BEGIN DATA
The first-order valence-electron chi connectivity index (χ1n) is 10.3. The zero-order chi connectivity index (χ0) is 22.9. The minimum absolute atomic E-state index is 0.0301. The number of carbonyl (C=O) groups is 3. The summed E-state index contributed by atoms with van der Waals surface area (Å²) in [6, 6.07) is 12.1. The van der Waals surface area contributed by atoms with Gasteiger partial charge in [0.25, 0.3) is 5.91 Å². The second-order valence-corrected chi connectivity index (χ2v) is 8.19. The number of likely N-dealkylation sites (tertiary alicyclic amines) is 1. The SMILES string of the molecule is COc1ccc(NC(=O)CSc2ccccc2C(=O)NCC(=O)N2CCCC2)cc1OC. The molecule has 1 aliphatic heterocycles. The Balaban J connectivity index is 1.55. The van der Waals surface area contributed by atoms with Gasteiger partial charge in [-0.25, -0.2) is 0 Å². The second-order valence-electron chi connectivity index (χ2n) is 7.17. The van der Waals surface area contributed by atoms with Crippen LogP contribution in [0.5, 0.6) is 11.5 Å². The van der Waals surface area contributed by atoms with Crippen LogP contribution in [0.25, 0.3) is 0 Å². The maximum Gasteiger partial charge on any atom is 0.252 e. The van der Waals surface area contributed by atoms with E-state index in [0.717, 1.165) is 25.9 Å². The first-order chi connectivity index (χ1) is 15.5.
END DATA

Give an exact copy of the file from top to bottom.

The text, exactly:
The first-order valence-electron chi connectivity index (χ1n) is 10.3. The zero-order chi connectivity index (χ0) is 22.9. The minimum absolute atomic E-state index is 0.0301. The number of carbonyl (C=O) groups is 3. The summed E-state index contributed by atoms with van der Waals surface area (Å²) in [6, 6.07) is 12.1. The van der Waals surface area contributed by atoms with Gasteiger partial charge in [0.25, 0.3) is 5.91 Å². The second-order valence-corrected chi connectivity index (χ2v) is 8.19. The number of likely N-dealkylation sites (tertiary alicyclic amines) is 1. The SMILES string of the molecule is COc1ccc(NC(=O)CSc2ccccc2C(=O)NCC(=O)N2CCCC2)cc1OC. The molecule has 1 aliphatic heterocycles. The Balaban J connectivity index is 1.55. The van der Waals surface area contributed by atoms with Gasteiger partial charge in [-0.25, -0.2) is 0 Å². The second-order valence-electron chi connectivity index (χ2n) is 7.17. The van der Waals surface area contributed by atoms with Crippen LogP contribution in [0.5, 0.6) is 11.5 Å². The van der Waals surface area contributed by atoms with Crippen LogP contribution in [0.25, 0.3) is 0 Å². The maximum Gasteiger partial charge on any atom is 0.252 e. The van der Waals surface area contributed by atoms with E-state index in [0.717, 1.165) is 25.9 Å². The first-order chi connectivity index (χ1) is 15.5.